672. Comparative Analysis of Incidence and Outcomes of Acute Hepatitis A (HAV) and B Virus Infections (HBV) in Children Aged ≤ 20 years in the United States (US)
Session: Poster Abstract Session: Outbreaks and Public Health Across the Globe
Thursday, October 5, 2017
Room: Poster Hall CD

HAV and HBV are amongst the most common vaccine preventable diseases and may be associated with morbidity and health care costs. The epidemiology and impact of acute HAV and HBV infection in pediatric hospitalizations is poorly defined relative to other populations.


A cohort study was undertaken with the 2012 Kids’ Inpatient Database that encompasses a stratified random sample of community and non-rehabilitation based hospitalizations across the US of pediatric patients aged ≤ 20 years. The primary outcome was incidence of acute HAV and HBV related hospitalizations. Risk factors of age, sex, and race, and outcomes of length of stay (LOS), and costs were compared between persons with HAV and HBV infection. ICD-9 codes of 070.0 - 070.31 were utilized to capture acute HAV and HBV cases. Continuous and discrete outcomes between HAV and HBV were calculated with linear and logistic regression (with weighting), respectively.


A total of 424 cases of acute viral hepatitis A (48.3%), B (50.5%), and co-infection (1.2%) occurred, corresponding to a national overall incidence rate of 8.9 cases per 100,000 persons (aged ≤ 20 years). HBV acquisition was associated with a higher mean age than HAV (15.4 versus 13.1 years, p<0.001). A greater proportion of patients with HBV compared to HAV were female (70.1% vs 41.2%, p < 0.001). The distribution of race was significantly different with disproportionate numbers of HBV compared with HAV cases in Blacks and Asians (p < 0.001). LOS (6.93 vs 4.38 days, p =0.02) and hospitalization costs ($58,211 vs $30,758, p =0.03) were both significantly greater in HBV than HAV cases.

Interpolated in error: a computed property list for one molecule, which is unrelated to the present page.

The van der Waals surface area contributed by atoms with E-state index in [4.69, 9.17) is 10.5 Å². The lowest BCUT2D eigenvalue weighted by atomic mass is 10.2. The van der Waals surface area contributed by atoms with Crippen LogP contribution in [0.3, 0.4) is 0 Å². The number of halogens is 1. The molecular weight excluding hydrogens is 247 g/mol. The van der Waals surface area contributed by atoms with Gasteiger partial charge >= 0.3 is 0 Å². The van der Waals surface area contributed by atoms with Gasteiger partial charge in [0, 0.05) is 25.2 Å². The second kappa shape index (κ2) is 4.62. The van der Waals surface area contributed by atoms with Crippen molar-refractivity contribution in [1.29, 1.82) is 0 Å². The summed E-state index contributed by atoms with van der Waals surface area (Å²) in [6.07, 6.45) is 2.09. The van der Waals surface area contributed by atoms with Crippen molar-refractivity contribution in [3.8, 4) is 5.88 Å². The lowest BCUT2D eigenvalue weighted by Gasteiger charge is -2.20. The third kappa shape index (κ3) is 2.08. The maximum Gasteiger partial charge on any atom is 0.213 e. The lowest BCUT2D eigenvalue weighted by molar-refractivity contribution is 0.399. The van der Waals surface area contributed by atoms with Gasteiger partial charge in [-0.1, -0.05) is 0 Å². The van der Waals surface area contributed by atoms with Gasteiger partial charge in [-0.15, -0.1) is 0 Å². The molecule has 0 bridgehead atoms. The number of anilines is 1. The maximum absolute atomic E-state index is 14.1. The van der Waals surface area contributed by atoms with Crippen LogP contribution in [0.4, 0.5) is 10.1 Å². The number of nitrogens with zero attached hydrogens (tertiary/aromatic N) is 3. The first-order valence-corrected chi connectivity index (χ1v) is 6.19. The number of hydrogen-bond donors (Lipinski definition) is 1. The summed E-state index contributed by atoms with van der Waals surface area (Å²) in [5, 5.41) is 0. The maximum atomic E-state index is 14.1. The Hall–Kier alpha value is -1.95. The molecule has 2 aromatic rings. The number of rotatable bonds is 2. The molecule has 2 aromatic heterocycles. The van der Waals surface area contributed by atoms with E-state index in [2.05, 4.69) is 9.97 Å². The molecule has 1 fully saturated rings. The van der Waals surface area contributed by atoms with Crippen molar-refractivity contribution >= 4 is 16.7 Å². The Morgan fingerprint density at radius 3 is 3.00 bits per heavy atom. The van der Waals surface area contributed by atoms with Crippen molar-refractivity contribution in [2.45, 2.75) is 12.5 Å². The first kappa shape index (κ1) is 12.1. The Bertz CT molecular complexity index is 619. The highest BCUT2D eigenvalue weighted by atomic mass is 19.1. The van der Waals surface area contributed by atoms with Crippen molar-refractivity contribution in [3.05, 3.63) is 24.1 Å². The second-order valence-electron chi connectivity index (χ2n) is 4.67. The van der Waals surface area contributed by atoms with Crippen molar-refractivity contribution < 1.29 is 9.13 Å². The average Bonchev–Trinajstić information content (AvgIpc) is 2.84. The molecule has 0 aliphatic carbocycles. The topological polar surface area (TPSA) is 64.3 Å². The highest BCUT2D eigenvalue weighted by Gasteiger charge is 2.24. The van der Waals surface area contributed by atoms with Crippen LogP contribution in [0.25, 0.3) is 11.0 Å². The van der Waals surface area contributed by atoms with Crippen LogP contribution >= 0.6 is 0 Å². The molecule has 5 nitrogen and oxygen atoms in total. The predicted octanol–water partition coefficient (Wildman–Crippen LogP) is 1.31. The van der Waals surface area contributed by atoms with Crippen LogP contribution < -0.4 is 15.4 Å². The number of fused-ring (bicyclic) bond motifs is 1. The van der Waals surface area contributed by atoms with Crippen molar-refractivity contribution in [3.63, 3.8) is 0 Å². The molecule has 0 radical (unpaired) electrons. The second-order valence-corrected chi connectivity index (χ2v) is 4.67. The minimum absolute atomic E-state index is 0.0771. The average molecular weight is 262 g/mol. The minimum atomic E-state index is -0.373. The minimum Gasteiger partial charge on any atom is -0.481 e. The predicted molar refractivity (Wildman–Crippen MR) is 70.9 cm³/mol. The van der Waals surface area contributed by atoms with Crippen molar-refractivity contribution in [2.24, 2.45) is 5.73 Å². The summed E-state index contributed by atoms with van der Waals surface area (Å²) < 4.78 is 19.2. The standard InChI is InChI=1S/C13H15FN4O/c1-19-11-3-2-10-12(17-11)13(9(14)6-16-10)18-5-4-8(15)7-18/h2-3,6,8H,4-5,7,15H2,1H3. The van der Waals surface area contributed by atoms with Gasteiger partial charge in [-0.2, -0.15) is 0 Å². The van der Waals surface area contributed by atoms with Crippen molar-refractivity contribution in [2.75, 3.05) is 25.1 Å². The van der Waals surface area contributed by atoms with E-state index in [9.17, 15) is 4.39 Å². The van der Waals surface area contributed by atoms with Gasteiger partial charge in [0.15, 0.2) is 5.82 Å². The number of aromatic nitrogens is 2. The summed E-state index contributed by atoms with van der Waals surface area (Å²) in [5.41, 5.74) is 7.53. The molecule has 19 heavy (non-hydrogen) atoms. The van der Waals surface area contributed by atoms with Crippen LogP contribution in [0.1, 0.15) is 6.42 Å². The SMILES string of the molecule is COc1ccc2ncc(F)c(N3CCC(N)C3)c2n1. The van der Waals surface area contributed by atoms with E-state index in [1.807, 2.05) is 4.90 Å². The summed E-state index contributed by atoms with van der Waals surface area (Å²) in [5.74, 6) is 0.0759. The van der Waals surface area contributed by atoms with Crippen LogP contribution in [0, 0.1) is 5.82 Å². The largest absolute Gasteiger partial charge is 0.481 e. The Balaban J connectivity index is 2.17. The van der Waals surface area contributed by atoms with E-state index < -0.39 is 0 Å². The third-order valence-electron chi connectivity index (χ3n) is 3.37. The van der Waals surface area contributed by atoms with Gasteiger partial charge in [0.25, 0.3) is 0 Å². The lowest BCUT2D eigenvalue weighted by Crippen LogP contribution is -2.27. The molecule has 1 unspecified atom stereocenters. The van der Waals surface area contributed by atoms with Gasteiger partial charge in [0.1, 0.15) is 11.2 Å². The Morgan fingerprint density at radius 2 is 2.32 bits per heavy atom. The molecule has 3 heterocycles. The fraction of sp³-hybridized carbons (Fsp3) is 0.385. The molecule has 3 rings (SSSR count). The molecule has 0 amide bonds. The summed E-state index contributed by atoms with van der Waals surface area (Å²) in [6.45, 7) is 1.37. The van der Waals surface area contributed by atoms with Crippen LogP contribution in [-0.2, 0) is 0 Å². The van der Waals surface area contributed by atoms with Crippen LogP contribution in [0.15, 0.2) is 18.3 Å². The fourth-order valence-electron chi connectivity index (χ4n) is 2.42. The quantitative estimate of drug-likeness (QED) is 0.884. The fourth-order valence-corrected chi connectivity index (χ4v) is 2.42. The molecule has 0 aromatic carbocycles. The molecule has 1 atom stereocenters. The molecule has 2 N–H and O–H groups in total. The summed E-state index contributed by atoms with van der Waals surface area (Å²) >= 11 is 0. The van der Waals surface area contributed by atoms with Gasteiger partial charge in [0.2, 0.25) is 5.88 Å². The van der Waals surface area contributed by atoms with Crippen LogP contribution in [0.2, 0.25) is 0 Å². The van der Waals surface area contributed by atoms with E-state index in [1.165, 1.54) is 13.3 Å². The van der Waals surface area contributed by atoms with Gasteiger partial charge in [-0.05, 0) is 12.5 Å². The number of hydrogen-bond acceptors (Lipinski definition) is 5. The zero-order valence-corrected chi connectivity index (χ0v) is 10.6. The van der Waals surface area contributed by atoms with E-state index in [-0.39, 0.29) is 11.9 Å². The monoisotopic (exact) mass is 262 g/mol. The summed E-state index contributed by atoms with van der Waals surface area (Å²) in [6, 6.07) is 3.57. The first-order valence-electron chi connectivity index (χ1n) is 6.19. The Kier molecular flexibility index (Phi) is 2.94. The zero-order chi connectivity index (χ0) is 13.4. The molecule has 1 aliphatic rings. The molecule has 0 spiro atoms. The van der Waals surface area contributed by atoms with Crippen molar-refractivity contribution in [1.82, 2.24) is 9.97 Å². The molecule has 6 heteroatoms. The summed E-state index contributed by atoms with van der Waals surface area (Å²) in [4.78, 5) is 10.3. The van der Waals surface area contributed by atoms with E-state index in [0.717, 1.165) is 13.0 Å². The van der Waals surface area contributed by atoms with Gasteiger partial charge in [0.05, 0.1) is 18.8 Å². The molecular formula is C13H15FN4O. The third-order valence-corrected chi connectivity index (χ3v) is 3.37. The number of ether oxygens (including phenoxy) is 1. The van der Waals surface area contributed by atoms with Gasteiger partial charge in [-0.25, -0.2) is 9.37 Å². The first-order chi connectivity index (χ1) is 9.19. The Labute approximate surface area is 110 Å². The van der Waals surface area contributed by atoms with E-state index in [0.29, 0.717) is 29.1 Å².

We demonstrated that acute HAV and HBV cases differed in demographic factors of sex, age, and race, and that HBV was associated with greater LOS and costs. Although the incidence was low, enhanced vaccine efforts are indicated for further prevention of these infections in children.

Brett Edwards, M.D., Department of Medicine, University of Calgary, Calgary, AB, Canada, Abdel Aziz Shaheen, MD, Medicine - Gastroenterology, University of Calgary, Calgary, AB, Canada, Michael Parkins, MD, Department of Medicine; Division of Microbiology & Infectious Diseases, University of Calgary, Calgary, AB, Canada and Ranjani Somayaji, M.D., Department of Medicine;, University of Calgary and Alberta Health Services - Calgary zone, Calgary, AB, Canada


B. Edwards, None

A. A. Shaheen, None

M. Parkins, None

R. Somayaji, None

Findings in the abstracts are embargoed until 12:01 a.m. PDT, Wednesday Oct. 4th with the exception of research findings presented at the IDWeek press conferences.